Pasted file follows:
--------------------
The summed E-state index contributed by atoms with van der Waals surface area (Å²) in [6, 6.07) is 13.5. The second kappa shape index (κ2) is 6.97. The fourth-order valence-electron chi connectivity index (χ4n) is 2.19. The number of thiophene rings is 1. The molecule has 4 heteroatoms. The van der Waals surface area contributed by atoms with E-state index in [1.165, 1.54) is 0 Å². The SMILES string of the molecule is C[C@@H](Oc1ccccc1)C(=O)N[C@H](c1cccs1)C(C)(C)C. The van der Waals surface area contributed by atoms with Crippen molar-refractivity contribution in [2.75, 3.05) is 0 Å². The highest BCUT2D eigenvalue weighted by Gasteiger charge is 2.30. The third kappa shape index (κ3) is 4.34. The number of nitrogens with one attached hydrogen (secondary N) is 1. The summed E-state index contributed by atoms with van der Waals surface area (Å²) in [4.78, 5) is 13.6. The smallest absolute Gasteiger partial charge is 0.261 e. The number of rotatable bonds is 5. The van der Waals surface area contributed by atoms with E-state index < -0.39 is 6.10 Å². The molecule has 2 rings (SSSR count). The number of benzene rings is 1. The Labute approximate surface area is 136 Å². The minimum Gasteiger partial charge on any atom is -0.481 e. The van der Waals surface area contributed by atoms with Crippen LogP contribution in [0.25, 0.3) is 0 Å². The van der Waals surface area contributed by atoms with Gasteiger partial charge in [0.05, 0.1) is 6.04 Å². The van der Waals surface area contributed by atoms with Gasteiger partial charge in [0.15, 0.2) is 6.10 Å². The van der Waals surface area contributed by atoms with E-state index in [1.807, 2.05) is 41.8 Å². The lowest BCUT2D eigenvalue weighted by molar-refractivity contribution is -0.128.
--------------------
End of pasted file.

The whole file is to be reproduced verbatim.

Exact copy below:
The summed E-state index contributed by atoms with van der Waals surface area (Å²) in [6, 6.07) is 13.5. The second kappa shape index (κ2) is 6.97. The fourth-order valence-electron chi connectivity index (χ4n) is 2.19. The number of thiophene rings is 1. The molecule has 4 heteroatoms. The van der Waals surface area contributed by atoms with E-state index in [1.165, 1.54) is 0 Å². The SMILES string of the molecule is C[C@@H](Oc1ccccc1)C(=O)N[C@H](c1cccs1)C(C)(C)C. The van der Waals surface area contributed by atoms with Crippen molar-refractivity contribution in [2.75, 3.05) is 0 Å². The highest BCUT2D eigenvalue weighted by Gasteiger charge is 2.30. The third kappa shape index (κ3) is 4.34. The number of nitrogens with one attached hydrogen (secondary N) is 1. The summed E-state index contributed by atoms with van der Waals surface area (Å²) in [4.78, 5) is 13.6. The smallest absolute Gasteiger partial charge is 0.261 e. The number of rotatable bonds is 5. The van der Waals surface area contributed by atoms with E-state index < -0.39 is 6.10 Å². The molecule has 2 rings (SSSR count). The number of benzene rings is 1. The Labute approximate surface area is 136 Å². The minimum Gasteiger partial charge on any atom is -0.481 e. The van der Waals surface area contributed by atoms with Crippen LogP contribution in [0.25, 0.3) is 0 Å². The van der Waals surface area contributed by atoms with Gasteiger partial charge in [0.05, 0.1) is 6.04 Å². The van der Waals surface area contributed by atoms with Gasteiger partial charge in [0.15, 0.2) is 6.10 Å². The van der Waals surface area contributed by atoms with E-state index in [1.807, 2.05) is 41.8 Å². The lowest BCUT2D eigenvalue weighted by molar-refractivity contribution is -0.128.